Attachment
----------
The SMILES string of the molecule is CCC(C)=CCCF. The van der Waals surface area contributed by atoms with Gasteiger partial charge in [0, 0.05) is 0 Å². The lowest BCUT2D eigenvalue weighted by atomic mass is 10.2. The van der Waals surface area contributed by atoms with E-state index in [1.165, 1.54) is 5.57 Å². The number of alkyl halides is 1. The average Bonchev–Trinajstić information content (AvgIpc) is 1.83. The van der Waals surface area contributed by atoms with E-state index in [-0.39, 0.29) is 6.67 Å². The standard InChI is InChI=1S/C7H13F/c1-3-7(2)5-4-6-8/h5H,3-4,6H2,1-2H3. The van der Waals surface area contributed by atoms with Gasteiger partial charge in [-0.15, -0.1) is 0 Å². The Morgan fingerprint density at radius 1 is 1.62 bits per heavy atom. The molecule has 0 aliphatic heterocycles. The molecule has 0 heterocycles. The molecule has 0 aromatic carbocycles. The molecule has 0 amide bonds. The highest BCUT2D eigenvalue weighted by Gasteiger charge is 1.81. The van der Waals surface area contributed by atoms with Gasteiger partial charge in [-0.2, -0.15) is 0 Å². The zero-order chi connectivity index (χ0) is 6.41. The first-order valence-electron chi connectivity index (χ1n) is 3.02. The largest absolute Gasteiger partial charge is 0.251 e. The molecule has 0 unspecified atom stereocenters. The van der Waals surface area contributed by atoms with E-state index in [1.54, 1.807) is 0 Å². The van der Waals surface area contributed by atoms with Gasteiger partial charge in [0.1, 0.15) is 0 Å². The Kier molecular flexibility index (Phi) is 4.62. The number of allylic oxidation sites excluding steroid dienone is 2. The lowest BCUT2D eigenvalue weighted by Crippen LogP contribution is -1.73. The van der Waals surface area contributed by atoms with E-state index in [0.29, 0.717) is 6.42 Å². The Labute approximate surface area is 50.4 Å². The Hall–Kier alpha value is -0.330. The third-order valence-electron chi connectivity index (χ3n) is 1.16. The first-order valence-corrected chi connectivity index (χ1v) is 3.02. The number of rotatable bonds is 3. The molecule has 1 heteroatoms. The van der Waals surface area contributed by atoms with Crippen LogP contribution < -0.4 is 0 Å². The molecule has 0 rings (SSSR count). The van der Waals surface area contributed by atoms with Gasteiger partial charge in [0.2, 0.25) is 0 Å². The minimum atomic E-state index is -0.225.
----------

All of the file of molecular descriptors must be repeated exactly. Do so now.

The SMILES string of the molecule is CCC(C)=CCCF. The van der Waals surface area contributed by atoms with Gasteiger partial charge in [0, 0.05) is 0 Å². The lowest BCUT2D eigenvalue weighted by atomic mass is 10.2. The van der Waals surface area contributed by atoms with E-state index in [1.165, 1.54) is 5.57 Å². The number of alkyl halides is 1. The average Bonchev–Trinajstić information content (AvgIpc) is 1.83. The van der Waals surface area contributed by atoms with E-state index in [-0.39, 0.29) is 6.67 Å². The standard InChI is InChI=1S/C7H13F/c1-3-7(2)5-4-6-8/h5H,3-4,6H2,1-2H3. The van der Waals surface area contributed by atoms with Gasteiger partial charge in [-0.15, -0.1) is 0 Å². The Morgan fingerprint density at radius 1 is 1.62 bits per heavy atom. The molecule has 0 aliphatic heterocycles. The molecule has 0 heterocycles. The molecule has 0 aromatic carbocycles. The molecule has 0 amide bonds. The highest BCUT2D eigenvalue weighted by Gasteiger charge is 1.81. The van der Waals surface area contributed by atoms with Gasteiger partial charge in [-0.2, -0.15) is 0 Å². The zero-order chi connectivity index (χ0) is 6.41. The first-order valence-electron chi connectivity index (χ1n) is 3.02. The largest absolute Gasteiger partial charge is 0.251 e. The molecule has 0 unspecified atom stereocenters. The van der Waals surface area contributed by atoms with E-state index in [1.54, 1.807) is 0 Å². The van der Waals surface area contributed by atoms with Gasteiger partial charge in [0.1, 0.15) is 0 Å². The Kier molecular flexibility index (Phi) is 4.62. The number of allylic oxidation sites excluding steroid dienone is 2. The lowest BCUT2D eigenvalue weighted by Crippen LogP contribution is -1.73. The van der Waals surface area contributed by atoms with E-state index in [0.29, 0.717) is 6.42 Å². The Labute approximate surface area is 50.4 Å². The Hall–Kier alpha value is -0.330. The third-order valence-electron chi connectivity index (χ3n) is 1.16. The first-order valence-corrected chi connectivity index (χ1v) is 3.02. The number of rotatable bonds is 3. The molecule has 1 heteroatoms. The van der Waals surface area contributed by atoms with Crippen LogP contribution < -0.4 is 0 Å². The molecule has 0 rings (SSSR count). The van der Waals surface area contributed by atoms with Gasteiger partial charge in [0.2, 0.25) is 0 Å². The minimum atomic E-state index is -0.225.